[Solved] Why not use ("Breakable").Lenght

During the pause session in this lesson I came up with the solution (that seem to work)
First declare it as in example but without a value;

public static int breakableCount;

Then in the start I searched for gameobjects with the tag breakable and set that to the int.

void Start () {
breakableCount = GameObject.FindGameObjectsWithTag(“Breakable”).Length;

In the HandleHits() //My code is a bit differently named

if (currentSprite > arrayLength){
deleting = true;
if(breakableCount <= 0){

I’m just curious really to find out if there are any performance issues doing it this way instead?

I’m curious about this as well. During the pause I did that as well, up to calling the LevelManager LoadNextLevel() function when it reaches 0 and it loads the next level just fine when all bricks are destroyed. Performance wise it makes sense to me since just at the start you get a count of them, and every time a brick is actually destroyed it decrements that static value and only calls LoadNextLevel() when it hits 0 bricks left.

Actually now that I think about it… is the performance issue where we are using the breakableCount = GameObject.FindGameObjectsWithTag(“Breakable”).Length; ?

I figure every time a brick is created and it has that script it calls that find function. It must be more performance heavy than just calling a breakableCount++ everytime a brick is created. Can anyone confirm :slight_smile: ?

All Find() methods are going to be an overhead, as such, you want to minimise them where-ever you can.

If @Assistenten’s example is in the Start() method on the Brick object, then it is setting that static variable every single time a Brick is instantiated. So, a level with 200 bricks will call the FindGameObjectsWithTag() method 200 times and 199 of them will not be required as you have already set the variable to equal 200.

Arguably, you could put a check around it to see if it has already been set. You might initially set breakableCount to -1 instead of 0 (zero), and then within the Start() method only perform the find if it no longer equals -1. You would, of course, need to reset this to equal -1 before loading the new levels instead of 0. We would use -1 insetad of 0 (zero) as you require 0 (zero) for checking that all of the bricks have been destroyed if they are breakable.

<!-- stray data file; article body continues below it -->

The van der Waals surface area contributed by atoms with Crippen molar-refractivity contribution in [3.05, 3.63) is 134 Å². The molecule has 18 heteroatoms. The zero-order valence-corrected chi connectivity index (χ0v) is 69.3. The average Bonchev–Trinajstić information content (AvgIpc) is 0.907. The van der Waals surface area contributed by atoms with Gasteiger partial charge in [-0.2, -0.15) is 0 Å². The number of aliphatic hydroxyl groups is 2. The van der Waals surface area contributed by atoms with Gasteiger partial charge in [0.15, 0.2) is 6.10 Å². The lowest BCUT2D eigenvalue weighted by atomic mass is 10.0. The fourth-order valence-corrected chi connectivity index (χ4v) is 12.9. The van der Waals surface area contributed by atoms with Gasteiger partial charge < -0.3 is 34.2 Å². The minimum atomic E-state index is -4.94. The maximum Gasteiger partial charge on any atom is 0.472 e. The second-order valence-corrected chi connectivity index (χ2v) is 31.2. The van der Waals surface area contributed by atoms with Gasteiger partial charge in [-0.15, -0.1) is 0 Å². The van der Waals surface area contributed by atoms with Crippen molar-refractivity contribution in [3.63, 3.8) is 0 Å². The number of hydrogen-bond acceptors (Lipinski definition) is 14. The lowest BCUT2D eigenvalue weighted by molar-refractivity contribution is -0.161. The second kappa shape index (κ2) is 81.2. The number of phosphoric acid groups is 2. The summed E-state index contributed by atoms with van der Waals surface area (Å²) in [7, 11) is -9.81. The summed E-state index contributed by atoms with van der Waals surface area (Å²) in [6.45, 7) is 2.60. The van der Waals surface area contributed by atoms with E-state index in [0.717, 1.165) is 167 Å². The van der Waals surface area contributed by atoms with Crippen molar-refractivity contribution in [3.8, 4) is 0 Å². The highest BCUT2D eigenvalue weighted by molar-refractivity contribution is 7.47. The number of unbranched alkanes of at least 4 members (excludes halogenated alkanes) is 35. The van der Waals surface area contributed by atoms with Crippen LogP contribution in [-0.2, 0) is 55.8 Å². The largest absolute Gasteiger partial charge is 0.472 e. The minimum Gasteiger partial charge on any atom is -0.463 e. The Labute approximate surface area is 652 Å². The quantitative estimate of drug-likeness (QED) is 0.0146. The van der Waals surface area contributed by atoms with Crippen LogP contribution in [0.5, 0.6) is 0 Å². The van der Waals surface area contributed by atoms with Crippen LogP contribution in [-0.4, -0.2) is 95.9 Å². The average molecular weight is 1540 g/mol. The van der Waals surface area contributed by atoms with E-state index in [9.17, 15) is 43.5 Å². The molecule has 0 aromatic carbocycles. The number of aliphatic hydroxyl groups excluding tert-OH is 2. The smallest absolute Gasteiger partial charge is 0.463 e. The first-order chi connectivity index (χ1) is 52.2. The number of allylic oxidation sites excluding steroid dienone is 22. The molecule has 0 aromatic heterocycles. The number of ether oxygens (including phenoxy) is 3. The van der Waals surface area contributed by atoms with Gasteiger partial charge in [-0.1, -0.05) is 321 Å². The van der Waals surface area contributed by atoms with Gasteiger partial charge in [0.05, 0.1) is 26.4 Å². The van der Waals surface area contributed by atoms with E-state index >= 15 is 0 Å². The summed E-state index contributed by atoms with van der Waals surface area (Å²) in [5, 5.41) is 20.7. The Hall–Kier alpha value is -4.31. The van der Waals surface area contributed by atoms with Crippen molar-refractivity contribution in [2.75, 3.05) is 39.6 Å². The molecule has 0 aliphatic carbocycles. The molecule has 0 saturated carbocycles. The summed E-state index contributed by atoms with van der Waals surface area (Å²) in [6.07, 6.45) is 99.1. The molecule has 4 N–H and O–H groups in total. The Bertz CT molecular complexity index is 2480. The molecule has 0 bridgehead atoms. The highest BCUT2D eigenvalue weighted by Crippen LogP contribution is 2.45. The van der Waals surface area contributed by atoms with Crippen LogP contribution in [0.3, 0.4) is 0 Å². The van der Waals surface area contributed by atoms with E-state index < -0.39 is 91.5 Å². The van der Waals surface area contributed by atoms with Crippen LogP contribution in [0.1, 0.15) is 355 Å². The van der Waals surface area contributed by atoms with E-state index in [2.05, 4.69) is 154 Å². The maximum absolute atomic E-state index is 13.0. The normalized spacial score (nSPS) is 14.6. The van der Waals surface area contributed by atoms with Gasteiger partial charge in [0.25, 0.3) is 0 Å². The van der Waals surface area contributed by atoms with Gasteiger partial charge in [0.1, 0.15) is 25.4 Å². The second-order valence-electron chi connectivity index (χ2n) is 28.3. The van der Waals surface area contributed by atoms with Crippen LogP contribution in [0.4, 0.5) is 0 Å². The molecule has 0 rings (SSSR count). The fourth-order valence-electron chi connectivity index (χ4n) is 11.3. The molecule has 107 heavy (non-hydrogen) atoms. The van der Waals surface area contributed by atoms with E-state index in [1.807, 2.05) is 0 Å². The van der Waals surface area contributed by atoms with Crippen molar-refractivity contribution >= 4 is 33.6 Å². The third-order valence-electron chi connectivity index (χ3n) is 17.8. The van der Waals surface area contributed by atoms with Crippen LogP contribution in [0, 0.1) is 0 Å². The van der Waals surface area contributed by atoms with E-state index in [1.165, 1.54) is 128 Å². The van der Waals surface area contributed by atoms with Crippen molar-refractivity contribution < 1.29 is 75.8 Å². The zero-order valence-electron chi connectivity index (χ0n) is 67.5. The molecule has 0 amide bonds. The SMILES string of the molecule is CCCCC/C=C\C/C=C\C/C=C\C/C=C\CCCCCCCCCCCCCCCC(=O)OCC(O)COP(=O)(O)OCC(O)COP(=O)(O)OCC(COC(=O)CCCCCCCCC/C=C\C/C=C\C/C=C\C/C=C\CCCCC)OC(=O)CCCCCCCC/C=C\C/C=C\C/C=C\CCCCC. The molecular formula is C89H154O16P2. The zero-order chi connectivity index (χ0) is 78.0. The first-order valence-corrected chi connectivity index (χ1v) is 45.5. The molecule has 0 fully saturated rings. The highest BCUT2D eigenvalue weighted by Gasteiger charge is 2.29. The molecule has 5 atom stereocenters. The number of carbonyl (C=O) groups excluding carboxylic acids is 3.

public static int breakableCount = -1;

void Start () 
    if(breakableCount = -1)
        breakableCount = GameObject.FindGameObjectsWithTag("Breakable").Length;

When I consider all of the things we are now having to do to facilitate the ease of using the .Length property of the collection returned by the FindGmeObjectsWithTag() method, it’s not feeling as straight forward as just checking the tag for the brick that was instantiated and using breakableCount++;.

isBreakable = (this.tag == "Breakable");

// keep track of breakable bricks
if (isBreakable)

…the above seems straightforward, sufficient and doesn’t require additional validation to prevent the performance issues.

I hope this is helpful. :slight_smile:

Updated Sat Jun 24 2017 19:08

You may also get an error if you were to create a scene with no breakable bricks - I know you wouldn’t typically have this because it wouldn’t be a playable/winable level - but according to the Unity documentation null will be returned if nothing is found with corresponding tags, as such you would be trying to then access the .Length property of a null object, which should cause an error immediately.

Potentially therefore, you should protect against that with some more code too!

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Thanks! Great answer, I did not realiase that the Start() would be called on every brick, after your explaination it all makes more sense to do it that way. Thanks a bunch!

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You’re more than welcome. :slight_smile:

There’s a really useful diagram on the page linked below, any behaviour (any class implementing MonoBehaviour) will follow the shown order of execution.

Thus each Brick has a Brick class attached, which implements MonoBehaviour, and will have an Awake(), Start() and Update() methods called etc. Hence, number of Bricks * Find() method. :slight_smile:

See also;

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